dconeill - understood & was just thinking how the 94dB Celestion would diminish the perceived volume as compared to a 100dB speaker (which it would) & wondered if there wasn't a more efficient 8" out there to consider. All in all, Quilter has selected the Celestion TF0818 as their 8" speaker & no doubt for good reason(s), some of them touched on in this thread.

    Thank you all so much for the interesting & enlightening conversation & feel free to keep any insight coming.
     
    Last edited: Apr 3, 2015
  17. mxvin

    mxvin Member

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    if you like the tone you get it from it then why not.
     
  18. dconeill

    dconeill Member

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    The combo as built would be half as loud as the same combo with a speaker with an efficiency of 100 dB, everything else being equal.

    Everything else is, unfortunately, almost never equal. The speaker enclosure would affect the efficiency of the transducer - typically they're more efficient in sealed or ported enclosures than they are in open-backed cabinets.

    I imagine Quilter chose the speaker they did because it was the best compromise of tone quality, frequency response, and output for the size of enclosure they had in mind. But, alas, they didn't invite me to that meeting.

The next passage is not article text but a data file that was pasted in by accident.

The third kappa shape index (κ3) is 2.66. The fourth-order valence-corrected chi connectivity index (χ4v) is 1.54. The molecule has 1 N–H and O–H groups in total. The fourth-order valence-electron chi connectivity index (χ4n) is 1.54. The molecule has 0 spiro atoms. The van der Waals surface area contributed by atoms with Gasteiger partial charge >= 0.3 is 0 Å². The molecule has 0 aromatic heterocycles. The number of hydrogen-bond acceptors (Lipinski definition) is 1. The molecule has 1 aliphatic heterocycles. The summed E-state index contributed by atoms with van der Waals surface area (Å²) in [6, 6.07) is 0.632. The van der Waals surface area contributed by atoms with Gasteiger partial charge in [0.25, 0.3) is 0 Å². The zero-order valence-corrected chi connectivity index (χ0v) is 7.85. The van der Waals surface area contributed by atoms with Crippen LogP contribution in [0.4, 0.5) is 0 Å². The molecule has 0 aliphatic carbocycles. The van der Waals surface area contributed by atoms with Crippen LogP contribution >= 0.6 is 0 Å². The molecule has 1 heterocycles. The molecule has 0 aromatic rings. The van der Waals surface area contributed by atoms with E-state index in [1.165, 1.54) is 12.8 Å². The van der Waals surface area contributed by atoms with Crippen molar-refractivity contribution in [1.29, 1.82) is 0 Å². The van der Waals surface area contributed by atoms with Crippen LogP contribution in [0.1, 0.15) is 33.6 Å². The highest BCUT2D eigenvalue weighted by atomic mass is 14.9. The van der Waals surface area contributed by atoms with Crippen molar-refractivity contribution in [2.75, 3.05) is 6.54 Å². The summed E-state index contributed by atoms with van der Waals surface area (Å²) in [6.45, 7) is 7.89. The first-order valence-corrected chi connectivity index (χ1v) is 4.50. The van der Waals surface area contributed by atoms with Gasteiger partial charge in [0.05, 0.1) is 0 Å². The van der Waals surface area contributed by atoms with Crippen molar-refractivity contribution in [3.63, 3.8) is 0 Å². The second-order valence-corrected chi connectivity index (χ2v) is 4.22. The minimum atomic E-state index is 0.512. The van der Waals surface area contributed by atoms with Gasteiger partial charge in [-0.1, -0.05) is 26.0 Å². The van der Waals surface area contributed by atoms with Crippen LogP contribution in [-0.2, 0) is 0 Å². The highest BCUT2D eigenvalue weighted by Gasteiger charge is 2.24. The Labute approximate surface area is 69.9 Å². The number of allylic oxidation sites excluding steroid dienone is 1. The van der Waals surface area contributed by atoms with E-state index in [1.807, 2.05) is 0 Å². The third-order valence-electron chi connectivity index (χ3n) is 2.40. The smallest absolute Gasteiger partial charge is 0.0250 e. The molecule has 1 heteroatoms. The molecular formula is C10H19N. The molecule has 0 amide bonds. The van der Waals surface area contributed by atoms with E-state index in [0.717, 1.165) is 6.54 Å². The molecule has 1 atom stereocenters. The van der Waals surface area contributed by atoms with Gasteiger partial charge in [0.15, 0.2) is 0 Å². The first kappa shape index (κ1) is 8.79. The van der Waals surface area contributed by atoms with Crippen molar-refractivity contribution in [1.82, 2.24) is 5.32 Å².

19. J M Fahey

    J M Fahey Member

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    Agree, but the speaker would need 100dB efficiency over all of the frequency response ... a very tall order.

    Many "100dB" speakers simply do not, period,

    At most they have a 100dB peak at 1 kHz and maybe a higher one around 2.5kHz , won't be perceived as "louder" but as "brighter", by the same reason that raising a couple sliders in a graphic EQ is NOT the same as rising the volume pot.
     
  20. Electric I

    Electric I Member

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    mxvin - most certainly.

    dconeill - yes indeed. So many variables involved.

    J M Fahey - thanks again for the great insight.

    All in all, the thought of lugging a heavy, inconsistent tube amp to gigs just isn't appealing any more & so this quest for a light & compact grab-n-go is in order. Quilter seems to be leading the way in this regard & will likely buy one of their iterations at some point. Thanks again, everyone.